• Determine the validity of the entity. You should also conduct due diligence to determine whether you are dealing with a legitimate business entity. Certain groups or individuals may hide behind the guise of false identifiers to take advantage of unsuspecting targets. Thus, it’s best practice for you to be certain of who you are dealing with and to establish a reliable point of contact with that entity.
  • Determine whether you should litigate or pay the fee. Every organization will have unique circumstances and considerations when dealing with patent trolls. Thus, you should evaluate your organization’s specific operations to determine whether it would be a better decision to entertain patent litigation or to pay a settlement fee. Typically, the cost-centric approach would be to pay the fee and avoid the expenses of litigation; however, you may discover factors unique to your circumstances that make litigation more appealing.
  • Aggressively negotiate for a low settlement/claim dismissal. Negotiating for a settlement amount much lower than the demand is essential. Generally, any settlement amount that is less than the cost of litigation would be ideal – but the trolls know this. Additionally, consider the strength of the alleged infringement. If the patent troll has a weak case of infringement, you may be able to use that position as leverage to negotiate a lower settlement or even no settlement with a refusal to pay on the demand.
  • Consider collaborative efforts with other patent defendants. Pull resources and funds. Given the upward trend of patent litigation, there are probably multiple organizations dealing with the same patent troll at the same time. If you can identify other companies in similar situations, you may be able to pull resources together to better defend against patent trolls. For example, organizations defending against a common patent troll could share the costs of filing expensive patent trial petitions such as Inter Partes Review or Post Grant Review.

Although knowing how to react to a demand letter or lawsuit from a patent troll is extremely important, you could potentially save your organization a lot of time and resources if you reduce your exposure to patent litigation and patent troll threats before a problem arises.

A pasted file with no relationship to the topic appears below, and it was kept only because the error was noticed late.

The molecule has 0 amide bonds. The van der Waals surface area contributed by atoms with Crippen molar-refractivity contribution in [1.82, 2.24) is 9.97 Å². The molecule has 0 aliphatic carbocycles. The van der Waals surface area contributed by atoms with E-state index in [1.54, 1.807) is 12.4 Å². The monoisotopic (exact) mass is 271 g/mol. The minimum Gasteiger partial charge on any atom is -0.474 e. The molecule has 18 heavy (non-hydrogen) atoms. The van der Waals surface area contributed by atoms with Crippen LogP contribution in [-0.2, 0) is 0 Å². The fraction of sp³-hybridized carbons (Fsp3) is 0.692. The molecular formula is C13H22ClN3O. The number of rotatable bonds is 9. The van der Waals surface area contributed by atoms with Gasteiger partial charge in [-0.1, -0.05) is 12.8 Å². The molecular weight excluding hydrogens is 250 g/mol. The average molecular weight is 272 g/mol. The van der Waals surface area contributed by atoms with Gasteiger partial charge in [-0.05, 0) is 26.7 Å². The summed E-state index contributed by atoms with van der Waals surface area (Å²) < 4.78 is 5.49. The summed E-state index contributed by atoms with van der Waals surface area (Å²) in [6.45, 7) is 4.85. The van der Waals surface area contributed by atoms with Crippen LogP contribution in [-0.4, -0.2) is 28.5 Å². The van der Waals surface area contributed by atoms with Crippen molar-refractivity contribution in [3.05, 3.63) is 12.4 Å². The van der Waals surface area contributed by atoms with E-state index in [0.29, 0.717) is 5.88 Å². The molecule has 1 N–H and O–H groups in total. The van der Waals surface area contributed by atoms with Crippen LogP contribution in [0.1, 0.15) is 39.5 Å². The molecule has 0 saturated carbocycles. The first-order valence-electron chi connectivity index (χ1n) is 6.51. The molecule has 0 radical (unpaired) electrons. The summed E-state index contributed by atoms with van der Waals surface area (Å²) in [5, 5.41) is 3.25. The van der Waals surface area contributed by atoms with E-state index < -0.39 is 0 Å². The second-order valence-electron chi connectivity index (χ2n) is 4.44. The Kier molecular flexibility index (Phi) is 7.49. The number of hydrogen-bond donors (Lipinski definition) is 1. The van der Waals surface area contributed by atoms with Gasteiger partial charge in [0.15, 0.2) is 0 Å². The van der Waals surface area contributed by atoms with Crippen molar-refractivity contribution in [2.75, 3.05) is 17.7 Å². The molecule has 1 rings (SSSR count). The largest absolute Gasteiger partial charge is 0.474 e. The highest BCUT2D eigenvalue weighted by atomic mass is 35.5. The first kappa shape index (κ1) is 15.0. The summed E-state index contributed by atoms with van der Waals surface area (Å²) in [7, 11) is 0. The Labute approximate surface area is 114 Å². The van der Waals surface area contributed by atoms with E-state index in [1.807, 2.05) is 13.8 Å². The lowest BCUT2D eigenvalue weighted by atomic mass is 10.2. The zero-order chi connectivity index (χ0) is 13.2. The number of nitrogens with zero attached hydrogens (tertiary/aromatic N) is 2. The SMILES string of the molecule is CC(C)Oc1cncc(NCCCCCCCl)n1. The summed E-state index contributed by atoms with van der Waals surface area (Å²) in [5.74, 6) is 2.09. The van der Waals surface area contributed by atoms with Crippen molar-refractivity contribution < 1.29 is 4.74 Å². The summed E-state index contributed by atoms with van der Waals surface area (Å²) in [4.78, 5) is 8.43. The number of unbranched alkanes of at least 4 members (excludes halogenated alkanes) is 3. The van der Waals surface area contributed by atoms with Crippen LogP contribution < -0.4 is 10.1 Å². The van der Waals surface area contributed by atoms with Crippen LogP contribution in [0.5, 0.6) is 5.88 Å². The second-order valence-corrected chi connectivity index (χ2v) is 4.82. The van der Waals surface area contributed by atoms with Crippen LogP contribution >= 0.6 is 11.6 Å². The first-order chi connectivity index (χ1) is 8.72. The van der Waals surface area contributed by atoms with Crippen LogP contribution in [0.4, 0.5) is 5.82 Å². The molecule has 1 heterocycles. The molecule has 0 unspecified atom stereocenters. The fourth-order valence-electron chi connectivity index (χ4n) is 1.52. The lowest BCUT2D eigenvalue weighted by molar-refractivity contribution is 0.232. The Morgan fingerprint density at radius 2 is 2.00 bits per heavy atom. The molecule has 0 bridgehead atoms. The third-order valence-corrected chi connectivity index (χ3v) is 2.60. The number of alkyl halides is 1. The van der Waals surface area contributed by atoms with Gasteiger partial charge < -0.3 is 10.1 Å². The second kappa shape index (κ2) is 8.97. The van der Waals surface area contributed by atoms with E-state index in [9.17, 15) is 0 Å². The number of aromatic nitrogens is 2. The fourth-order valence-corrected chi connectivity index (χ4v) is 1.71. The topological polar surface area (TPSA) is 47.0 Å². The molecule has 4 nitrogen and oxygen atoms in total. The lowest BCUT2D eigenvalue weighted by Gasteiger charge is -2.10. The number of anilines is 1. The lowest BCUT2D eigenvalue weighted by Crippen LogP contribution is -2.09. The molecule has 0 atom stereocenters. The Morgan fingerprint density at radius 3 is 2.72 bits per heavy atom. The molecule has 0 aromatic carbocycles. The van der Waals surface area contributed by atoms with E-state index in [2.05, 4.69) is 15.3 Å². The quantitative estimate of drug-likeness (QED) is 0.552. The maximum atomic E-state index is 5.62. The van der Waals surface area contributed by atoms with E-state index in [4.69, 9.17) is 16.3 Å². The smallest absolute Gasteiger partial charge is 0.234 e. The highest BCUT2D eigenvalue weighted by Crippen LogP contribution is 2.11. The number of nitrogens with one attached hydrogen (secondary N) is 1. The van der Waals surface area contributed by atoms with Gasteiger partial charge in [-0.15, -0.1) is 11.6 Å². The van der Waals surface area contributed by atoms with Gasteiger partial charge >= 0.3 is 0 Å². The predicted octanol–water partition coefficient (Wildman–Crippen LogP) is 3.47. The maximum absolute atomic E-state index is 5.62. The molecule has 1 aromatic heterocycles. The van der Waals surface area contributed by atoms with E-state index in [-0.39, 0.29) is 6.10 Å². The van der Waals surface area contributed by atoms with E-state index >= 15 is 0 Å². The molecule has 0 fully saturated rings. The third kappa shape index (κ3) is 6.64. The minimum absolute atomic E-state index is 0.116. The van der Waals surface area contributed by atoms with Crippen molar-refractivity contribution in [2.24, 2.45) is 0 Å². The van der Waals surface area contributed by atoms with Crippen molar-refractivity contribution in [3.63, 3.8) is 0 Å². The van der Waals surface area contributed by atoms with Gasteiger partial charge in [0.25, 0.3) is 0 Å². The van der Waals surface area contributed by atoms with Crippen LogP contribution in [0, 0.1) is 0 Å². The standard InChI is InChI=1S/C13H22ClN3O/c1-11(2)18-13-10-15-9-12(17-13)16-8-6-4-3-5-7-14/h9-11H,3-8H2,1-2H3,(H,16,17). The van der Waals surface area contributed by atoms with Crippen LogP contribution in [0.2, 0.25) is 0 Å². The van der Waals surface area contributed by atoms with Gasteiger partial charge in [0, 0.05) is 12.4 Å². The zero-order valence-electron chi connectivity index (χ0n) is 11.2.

How to Reduce Exposure to Future Patent Litigation To reduce your organization’s risk of exposure to potential patent litigation, you should consider the following points:

  • Due diligence. In the early decision phase for a product, service, or program, conduct a landscape analysis to determine any potential infringement risks. If risks are discovered, consider designing around the protected intellectual property to avoid infringement.
  • Develop a robust IP portfolio strategy. Evaluate whether any components of your organization’s operations are patentable. Progressively protecting your intellectual property on the front end may help reduce the risk of later being exposed to IP threats like patent trolls.
  • Benchmark periodically. Remain vigilant and aware of IP activity with respect to other organizations in your industry. Conducting routine benchmark reports will allow your organization to get a better understanding of relevant patented property. Additionally, if you are in a high-risk industry, continuously monitoring the emergence of non-practicing entities could help to identify potential patent trolls before they strike.
  • Develop a plan of action for infringement defense strategy. Your organization should develop a detailed plan of action outlining an infringement defense strategy in the event that you receive a demand letter or lawsuit from a patent troll.
  • Review and revamp your IP agreements. Conduct a review of your intellectual property agreements regarding licenses and assignments. Each of these agreements should contain language regarding the transfer of patent rights to protect your organization and its affiliates.

These are excellent starting points, but to fully evaluate your current exposure to patent troll threats or other risks of patent litigation, you should consult a professional with experience in intellectual property and patent litigation.